Scenic designer Trena Weiss-Null brings the audience inside a shabby Chicago diner at 2 a.m. on a rainy night in 1978, with a vividly detailed set including scuff marks on the floor, seedy pink covers on the counter stools, and a working stove. George (Rob Heckert), the harried owner, and Mickey (Honora Talbot), the exhausted waitress, are serving a couple of regulars when cocky Jack Rolf (Regen Wilson) barrels in and parks himself on a stool, inadvertently sitting on a hat placed there by one of the regulars. The interplay between Rolf and the owner of the hat (Bill Gordon), followed by the arrival of the more reserved Bob Barberson (Brian Razzino) to break up the disagreement, suggest a farcical look at law enforcement, but it's just a way to blindside the audience before the rougher circumstances take over.
Rolf and Barberson are plainclothes police, soon joined in the diner by uniformed cop Gene Czerwicki (John C. Bailey). They communicate in a rough, profane shorthand that shows no special concern for people of different races, ethnic groups, sexes or sexual orientations. (Cops was written around the same time that David Mamet, also starting out in Chicago, began making poetry out of profanity.) Basically, it's late, the weather is miserable and they're bored.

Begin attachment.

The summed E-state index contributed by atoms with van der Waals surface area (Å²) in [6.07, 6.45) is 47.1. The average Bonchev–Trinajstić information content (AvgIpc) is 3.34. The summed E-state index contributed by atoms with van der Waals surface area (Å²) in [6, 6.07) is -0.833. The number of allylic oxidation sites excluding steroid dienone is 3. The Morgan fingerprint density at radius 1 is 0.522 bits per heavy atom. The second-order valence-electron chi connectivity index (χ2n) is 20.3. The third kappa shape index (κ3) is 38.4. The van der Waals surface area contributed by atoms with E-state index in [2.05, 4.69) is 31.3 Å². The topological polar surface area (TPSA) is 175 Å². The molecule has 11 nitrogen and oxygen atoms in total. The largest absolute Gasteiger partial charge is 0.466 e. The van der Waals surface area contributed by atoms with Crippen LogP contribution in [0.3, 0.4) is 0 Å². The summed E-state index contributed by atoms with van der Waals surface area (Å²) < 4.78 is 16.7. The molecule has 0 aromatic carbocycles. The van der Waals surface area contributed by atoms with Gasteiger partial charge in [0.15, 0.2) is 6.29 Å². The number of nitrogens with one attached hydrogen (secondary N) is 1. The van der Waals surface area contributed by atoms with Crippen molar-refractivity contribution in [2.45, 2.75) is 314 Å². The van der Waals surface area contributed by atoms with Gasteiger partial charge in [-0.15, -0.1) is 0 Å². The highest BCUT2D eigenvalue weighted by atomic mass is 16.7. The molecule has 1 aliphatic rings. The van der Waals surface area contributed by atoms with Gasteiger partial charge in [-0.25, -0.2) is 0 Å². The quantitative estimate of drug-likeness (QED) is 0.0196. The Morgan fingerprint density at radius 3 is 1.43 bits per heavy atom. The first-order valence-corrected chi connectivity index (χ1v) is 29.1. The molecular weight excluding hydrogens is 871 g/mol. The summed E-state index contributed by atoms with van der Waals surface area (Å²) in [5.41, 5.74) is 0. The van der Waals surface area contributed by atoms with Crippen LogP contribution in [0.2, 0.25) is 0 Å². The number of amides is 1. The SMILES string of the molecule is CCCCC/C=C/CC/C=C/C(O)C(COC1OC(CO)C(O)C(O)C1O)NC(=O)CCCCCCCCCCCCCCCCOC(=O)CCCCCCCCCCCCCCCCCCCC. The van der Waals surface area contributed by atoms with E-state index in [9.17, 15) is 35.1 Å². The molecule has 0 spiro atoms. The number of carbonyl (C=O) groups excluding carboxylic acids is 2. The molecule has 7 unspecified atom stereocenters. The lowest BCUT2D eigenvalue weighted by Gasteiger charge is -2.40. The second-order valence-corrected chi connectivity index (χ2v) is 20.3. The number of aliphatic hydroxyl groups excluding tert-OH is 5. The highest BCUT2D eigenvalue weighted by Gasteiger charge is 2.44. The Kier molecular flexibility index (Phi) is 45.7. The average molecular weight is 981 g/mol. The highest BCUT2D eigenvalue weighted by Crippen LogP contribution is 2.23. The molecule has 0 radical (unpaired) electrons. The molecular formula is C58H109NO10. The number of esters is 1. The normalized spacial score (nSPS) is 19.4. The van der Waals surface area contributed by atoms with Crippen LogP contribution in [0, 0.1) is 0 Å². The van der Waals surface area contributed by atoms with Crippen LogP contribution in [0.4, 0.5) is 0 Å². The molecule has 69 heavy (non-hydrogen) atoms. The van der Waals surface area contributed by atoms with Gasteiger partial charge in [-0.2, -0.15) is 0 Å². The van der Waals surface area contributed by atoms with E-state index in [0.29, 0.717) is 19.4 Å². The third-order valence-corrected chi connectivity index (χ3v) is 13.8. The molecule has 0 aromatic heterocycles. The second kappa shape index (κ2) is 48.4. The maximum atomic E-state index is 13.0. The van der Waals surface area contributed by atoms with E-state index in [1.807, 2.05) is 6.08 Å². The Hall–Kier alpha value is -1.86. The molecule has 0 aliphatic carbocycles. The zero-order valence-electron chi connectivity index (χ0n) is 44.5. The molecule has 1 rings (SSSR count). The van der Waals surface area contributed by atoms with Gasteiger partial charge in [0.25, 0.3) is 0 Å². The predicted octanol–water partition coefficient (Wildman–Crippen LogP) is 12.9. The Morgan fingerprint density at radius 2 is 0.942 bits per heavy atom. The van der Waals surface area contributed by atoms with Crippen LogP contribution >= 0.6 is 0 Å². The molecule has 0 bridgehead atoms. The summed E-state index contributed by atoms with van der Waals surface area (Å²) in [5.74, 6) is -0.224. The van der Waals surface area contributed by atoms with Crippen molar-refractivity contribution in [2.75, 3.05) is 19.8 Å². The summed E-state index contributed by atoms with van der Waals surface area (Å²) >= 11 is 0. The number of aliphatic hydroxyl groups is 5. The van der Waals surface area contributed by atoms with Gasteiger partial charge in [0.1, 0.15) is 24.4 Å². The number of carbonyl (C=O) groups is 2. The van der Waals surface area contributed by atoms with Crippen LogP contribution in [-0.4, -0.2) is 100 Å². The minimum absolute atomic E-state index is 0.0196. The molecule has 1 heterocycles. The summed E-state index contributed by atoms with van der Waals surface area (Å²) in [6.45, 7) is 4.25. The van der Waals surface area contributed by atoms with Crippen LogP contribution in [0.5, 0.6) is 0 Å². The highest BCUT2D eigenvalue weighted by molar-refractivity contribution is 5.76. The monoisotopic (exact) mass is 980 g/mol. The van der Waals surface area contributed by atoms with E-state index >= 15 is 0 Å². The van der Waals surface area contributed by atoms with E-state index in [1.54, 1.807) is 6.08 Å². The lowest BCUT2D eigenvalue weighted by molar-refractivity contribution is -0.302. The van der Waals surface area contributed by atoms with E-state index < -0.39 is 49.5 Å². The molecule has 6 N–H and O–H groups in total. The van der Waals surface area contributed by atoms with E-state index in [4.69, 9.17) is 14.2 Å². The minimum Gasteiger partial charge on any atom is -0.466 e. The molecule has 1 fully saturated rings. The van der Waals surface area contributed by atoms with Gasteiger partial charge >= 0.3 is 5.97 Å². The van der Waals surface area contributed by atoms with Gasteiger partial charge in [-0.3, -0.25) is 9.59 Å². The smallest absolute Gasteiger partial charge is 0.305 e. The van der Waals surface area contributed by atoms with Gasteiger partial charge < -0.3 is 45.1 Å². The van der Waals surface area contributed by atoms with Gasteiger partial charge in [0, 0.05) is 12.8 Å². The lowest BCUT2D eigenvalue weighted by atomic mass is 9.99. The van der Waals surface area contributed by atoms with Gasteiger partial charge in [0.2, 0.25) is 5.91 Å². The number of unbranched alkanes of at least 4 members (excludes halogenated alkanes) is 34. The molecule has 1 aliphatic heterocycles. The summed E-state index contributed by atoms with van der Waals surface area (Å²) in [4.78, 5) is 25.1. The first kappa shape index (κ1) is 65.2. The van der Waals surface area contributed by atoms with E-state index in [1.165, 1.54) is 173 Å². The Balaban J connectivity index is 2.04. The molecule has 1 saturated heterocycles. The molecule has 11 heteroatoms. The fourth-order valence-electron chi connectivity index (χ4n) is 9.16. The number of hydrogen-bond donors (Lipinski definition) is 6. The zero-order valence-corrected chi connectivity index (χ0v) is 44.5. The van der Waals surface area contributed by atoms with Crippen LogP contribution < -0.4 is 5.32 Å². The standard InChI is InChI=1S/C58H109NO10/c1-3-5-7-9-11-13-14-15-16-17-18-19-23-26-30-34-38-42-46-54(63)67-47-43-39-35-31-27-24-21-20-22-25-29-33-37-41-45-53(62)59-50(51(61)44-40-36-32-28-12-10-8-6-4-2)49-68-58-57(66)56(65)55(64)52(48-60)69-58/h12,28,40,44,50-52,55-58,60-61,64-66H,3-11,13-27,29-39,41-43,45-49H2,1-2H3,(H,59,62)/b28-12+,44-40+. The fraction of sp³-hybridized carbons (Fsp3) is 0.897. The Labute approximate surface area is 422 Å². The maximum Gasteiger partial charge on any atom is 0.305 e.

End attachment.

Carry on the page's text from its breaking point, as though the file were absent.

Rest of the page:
The situation changes in a moment with the appearance of a stranger (Shane Wallis) who happens to be carrying a loaded gun. Suddenly the audience is right in the thick of a hostage situation, pinned down like the diner owner behind the counter and the officers attempting to barricade themselves behind tables.
Director Stephen Jarrett keeps the 75 minutes of action taut, tense and realistic, and the actors work as a notable ensemble. Wilson makes the most of his role as a show-off who becomes all business when the going gets tough, while Talbot brings quiet humanity as an innocent person caught in the middle.
American Century Theater